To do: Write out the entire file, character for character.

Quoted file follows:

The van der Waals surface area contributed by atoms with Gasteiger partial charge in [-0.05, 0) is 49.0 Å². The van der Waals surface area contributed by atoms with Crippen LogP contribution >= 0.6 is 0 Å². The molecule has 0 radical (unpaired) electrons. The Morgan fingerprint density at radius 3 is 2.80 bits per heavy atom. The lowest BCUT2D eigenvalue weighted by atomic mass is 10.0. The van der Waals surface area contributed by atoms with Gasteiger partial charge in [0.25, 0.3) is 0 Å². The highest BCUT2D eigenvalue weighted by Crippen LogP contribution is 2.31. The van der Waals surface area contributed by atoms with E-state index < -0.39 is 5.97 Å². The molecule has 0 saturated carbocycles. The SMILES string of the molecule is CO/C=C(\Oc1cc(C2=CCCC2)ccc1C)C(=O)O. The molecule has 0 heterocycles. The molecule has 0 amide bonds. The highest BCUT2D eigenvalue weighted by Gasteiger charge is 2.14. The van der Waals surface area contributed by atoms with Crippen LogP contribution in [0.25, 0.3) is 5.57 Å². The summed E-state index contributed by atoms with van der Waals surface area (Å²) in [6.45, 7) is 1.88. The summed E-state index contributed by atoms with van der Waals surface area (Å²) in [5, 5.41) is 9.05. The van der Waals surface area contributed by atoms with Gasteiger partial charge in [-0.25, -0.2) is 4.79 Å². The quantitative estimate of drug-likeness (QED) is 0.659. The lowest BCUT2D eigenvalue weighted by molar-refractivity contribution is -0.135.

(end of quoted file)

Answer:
The van der Waals surface area contributed by atoms with Gasteiger partial charge in [-0.05, 0) is 49.0 Å². The van der Waals surface area contributed by atoms with Crippen LogP contribution >= 0.6 is 0 Å². The molecule has 0 radical (unpaired) electrons. The Morgan fingerprint density at radius 3 is 2.80 bits per heavy atom. The lowest BCUT2D eigenvalue weighted by atomic mass is 10.0. The van der Waals surface area contributed by atoms with Gasteiger partial charge in [0.25, 0.3) is 0 Å². The highest BCUT2D eigenvalue weighted by Crippen LogP contribution is 2.31. The van der Waals surface area contributed by atoms with E-state index < -0.39 is 5.97 Å². The molecule has 0 saturated carbocycles. The SMILES string of the molecule is CO/C=C(\Oc1cc(C2=CCCC2)ccc1C)C(=O)O. The molecule has 0 heterocycles. The molecule has 0 amide bonds. The highest BCUT2D eigenvalue weighted by Gasteiger charge is 2.14. The van der Waals surface area contributed by atoms with Crippen LogP contribution in [0.25, 0.3) is 5.57 Å². The summed E-state index contributed by atoms with van der Waals surface area (Å²) in [6.45, 7) is 1.88. The summed E-state index contributed by atoms with van der Waals surface area (Å²) in [5, 5.41) is 9.05. The van der Waals surface area contributed by atoms with Gasteiger partial charge in [-0.25, -0.2) is 4.79 Å². The quantitative estimate of drug-likeness (QED) is 0.659. The lowest BCUT2D eigenvalue weighted by molar-refractivity contribution is -0.135.